# How to tune PID for a step response

I am very much confused finding the time constant and DC gain for the below step response. The idea is to find PI gains for speed control and I am following this tutorial online Tutorial Link

Motor specifications

Below is the open loop step response when a 10 V is applied across the DC motor. The battery is of 26 V, which means that a PWM duty cycle of 38% or 0.38 (10/26). The X-axis is time(seconds) and the y-axis is Gear box output shaft RPM. Initially it stayed at 100 RPM and then it fell down to 50RPM.

As explained in the tutorial link provided above,I am trying to find a first order transfer function between PWM Duty cycle and the output shaft angular velocity. What should be my DC gain ? Currently i am applying only 0.38(38%) duty does the time constant change if applied 1 (100 %) duty cycle ?

I am new to this topic let me know if any further information is needed.

Thanks

• The data you currently have is inadequate. If the PWM output was kept constant and speed fell, this indicates some form of structural or time varying issue. Make sure nothing disturbs the system while taking measurements. If the issue persists, then PWM frequency is possibly too low, or the motor does not handle well being run below nominal voltage. Commented Apr 24, 2019 at 8:58
• As for the question regarding time constant: for a linear system the time constants does not depend on input amplitude. However, time constant for a motor will change according to mechanical load. And your current data does not indicate that load is constant. Commented Apr 24, 2019 at 9:03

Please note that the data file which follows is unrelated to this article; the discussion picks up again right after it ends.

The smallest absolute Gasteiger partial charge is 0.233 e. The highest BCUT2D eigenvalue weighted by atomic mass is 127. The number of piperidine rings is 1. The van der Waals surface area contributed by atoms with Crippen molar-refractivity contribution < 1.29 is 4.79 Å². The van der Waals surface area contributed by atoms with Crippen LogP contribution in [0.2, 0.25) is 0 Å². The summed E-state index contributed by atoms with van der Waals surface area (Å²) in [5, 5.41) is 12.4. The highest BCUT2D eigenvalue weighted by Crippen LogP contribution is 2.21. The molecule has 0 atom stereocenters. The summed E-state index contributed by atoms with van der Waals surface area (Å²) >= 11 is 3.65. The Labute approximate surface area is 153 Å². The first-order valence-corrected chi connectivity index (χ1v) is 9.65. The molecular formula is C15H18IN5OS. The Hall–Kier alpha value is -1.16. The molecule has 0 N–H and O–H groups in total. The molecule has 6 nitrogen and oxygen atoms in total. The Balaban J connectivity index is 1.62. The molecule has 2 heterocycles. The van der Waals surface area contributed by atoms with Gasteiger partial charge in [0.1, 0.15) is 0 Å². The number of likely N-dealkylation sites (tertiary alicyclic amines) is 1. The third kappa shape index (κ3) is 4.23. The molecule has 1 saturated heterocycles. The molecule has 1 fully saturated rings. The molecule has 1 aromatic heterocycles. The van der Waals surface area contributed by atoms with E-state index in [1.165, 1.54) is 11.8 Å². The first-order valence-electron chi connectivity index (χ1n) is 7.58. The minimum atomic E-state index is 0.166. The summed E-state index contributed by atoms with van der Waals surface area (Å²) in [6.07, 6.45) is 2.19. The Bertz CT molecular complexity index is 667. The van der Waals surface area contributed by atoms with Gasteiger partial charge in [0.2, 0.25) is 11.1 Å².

• @VicenteCunha You are right. My set up consists of a motor,Gearbox and screw and nut mechanism to lift weights (More like a electric Jack for a car.). And the setup should be able to lift 0-125 kilos of weight. The above statistics are taken while lifting 85 kg weight at speed of 0.01 m/s (10 mm/sec). Commented Apr 27, 2019 at 7:28
• You can make some assumptions based on the spec's data points, but it looks like you have the capability to measure. You can always get more and more detailed in a model. A key piece in your transfer function: what load? If you want to get really detailed, you may even involve your pwm base freq and rotor position as the interactions will have an impact. I suspect you should just change pwm output and look for steady state and time to reach it.
– Abel
Commented Nov 28, 2023 at 13:06